The Turbo will output 296bhp and 0-60 in 4.6 sec. Optional dual clutch Auto, like the Porsche DSG only 1 sec. faster to 60 mph.

    This peaked my interest, what do you think, is it going to be worth $36k.

  • CC_101

    I think that’s a lot of bang for the buck absolutely. As sporty as the BRZ is, I’m surprised it took them so long to integrate AWD and give it a an engine upgrade for the STi model. From what I’ve read it won’t be turbocharged but it will have a significant increase in HP. I always thought the RWD N/A model lacked a little in terms of performance. For 36k it definitely peaks my interest and is most definitely worth a look.

    I wonder what engine will be in it however because if it is the older EJ257 that is still in the WRX STi, I would steer clear due to the engine still having a timing belt instead of a chain and being prone to ringland failures. The FA model engines are supposed to address those issues and add some new tech to improve performance over the relatively fragile EJ.

  • zenjitsuman

    I have seen several articles saying it will be using the basic 2 liter turbo WRX engine, but produce 296hp. That is a direct injection engine, but the Turbo BRZ will get 30 more HP and 30 ftlb. more torque. It will go so they say for $34k with 6sp. and another $1,100 for the dual clutch auto. On the Cayman S the dual clutch auto is much more money but it is about half a second faster than the 6 sp manual box to 60mph.

    AWD is great but if it comes with an 150 to 200 lb. of additional weight for me as a Vegas desert rat I don’t see it making a difference on dry roads.

    I have a friend who totaled his SVT Mustang RWD on an icey road in Ohio. For places where they get snow and ice I am sure its worth every penny, just so that is less likely to happen.

    Thanks of writing back

  • CC_101

    If that’s the case then I would say that sounds like a great car. The new direct inject turbocharged engine in the WRX is a fantastic improvement over the older models so I think that would make a great addition to the BRZ.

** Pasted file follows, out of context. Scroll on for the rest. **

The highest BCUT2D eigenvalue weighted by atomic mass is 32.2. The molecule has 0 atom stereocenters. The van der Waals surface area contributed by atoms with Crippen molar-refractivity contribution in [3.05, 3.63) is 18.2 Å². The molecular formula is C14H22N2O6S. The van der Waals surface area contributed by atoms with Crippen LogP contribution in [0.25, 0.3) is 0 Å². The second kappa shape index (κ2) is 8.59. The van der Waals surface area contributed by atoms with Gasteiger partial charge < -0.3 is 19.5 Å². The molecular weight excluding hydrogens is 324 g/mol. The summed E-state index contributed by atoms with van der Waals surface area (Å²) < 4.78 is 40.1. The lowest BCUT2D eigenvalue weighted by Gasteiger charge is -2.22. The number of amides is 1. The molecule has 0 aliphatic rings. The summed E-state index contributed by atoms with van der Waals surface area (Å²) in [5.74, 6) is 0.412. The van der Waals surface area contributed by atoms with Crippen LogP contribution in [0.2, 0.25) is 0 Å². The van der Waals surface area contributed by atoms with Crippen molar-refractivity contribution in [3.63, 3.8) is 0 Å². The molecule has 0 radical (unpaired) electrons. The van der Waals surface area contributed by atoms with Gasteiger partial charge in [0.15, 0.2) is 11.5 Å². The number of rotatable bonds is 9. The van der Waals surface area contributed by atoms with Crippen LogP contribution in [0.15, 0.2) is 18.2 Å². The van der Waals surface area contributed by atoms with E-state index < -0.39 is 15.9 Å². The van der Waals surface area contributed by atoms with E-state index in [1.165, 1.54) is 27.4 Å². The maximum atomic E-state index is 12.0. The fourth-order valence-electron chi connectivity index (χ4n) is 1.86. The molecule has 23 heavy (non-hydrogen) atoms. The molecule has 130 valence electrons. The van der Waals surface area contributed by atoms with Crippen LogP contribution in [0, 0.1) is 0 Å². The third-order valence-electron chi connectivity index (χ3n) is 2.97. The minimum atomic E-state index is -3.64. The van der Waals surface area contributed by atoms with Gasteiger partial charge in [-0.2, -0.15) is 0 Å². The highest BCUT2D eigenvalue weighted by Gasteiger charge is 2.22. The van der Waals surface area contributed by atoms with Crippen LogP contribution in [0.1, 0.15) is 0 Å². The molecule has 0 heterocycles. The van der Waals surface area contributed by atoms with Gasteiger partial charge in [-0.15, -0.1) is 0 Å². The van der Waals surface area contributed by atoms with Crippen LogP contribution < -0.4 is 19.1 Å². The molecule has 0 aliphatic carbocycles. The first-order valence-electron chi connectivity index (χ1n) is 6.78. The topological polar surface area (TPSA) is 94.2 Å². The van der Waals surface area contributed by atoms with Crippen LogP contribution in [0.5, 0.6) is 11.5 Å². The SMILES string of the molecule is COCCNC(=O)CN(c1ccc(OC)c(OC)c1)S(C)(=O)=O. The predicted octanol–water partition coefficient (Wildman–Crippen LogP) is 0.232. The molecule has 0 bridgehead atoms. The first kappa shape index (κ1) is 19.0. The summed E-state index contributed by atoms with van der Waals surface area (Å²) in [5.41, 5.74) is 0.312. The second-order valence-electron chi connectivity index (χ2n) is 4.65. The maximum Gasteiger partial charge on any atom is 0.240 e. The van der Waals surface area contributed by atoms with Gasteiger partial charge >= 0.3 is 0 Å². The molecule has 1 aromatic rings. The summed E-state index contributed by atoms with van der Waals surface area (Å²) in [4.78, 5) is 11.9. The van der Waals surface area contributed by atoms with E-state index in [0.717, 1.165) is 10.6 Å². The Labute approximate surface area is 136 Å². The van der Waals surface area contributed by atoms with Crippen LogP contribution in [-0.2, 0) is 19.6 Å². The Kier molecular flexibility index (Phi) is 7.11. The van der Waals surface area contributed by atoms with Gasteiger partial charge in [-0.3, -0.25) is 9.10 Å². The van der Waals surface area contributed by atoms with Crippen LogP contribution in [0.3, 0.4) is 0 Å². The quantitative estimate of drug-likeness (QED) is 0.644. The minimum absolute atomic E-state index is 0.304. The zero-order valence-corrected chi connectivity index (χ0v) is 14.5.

AWD is synonymous with Subaru, except for the BRZ so I think that would be a great choice if you were looking for a Subie without the AWD. Otherwise, I think you may be stuck with it as I don’t foresee Subaru making AWD optional anytime soon on any other models. The BRZ STi looks like a fun, sporty car for a great price though.

  • zenjitsuman

    How much weight penalty would adding 4WD to the Brz. I can see
    it helping get quicker starts since its less likely to spin tires and make
    the rear of the car bog down, but if 200lbs that slows the car with extra weight.

  • CC_101

    It basically entails adding a rear differential and drive shaft, but Subaru removes some of the complexity (and thus weight) associated with the transfer of power from a traditional straight four by creating a continuous drive-train (ie. symmetrical AWD). I don’t know exactly where you come out in terms of weight difference, but I think 200lbs would be a high estimate but close. But I read somewhere opting for a manual transmission over an automatic saves a few hundred pounds so you might find some savings by doing that.

  • CC_101

    Twin scroll turbo in the new WRX meant it needed equal length headers. I’ll take performance over “classic” noise any day.

  • zenjitsuman

    I am also looking at a couple year old Cayman S or even the regular Cayman. They have a DSG dual clutch auto, called a PSK

    Its a 7 speed, so its easier to get better MPG.

    The tests show on Cayman its half sec. faster to 60mph and gets
    2mpg better gas mileage. I think it weighs 40-50 lbs. more but
    gear changes are racer fast, and your always in the center of the torque curve. That is what I want to get on BRZ

  • CC_101

    I don’t know if Subaru will go to a dual clutch auto. They seem set on the CVT in which case you would be better to go with the manual. Subarus are great but a Porsche is in a different category of car really. However, VW’s are notorious for poor reliability and expensive maintenance. I would take a new Subaru over a used Porsche honestly. Better bang for the buck and you don’t inherit someones else’s problems.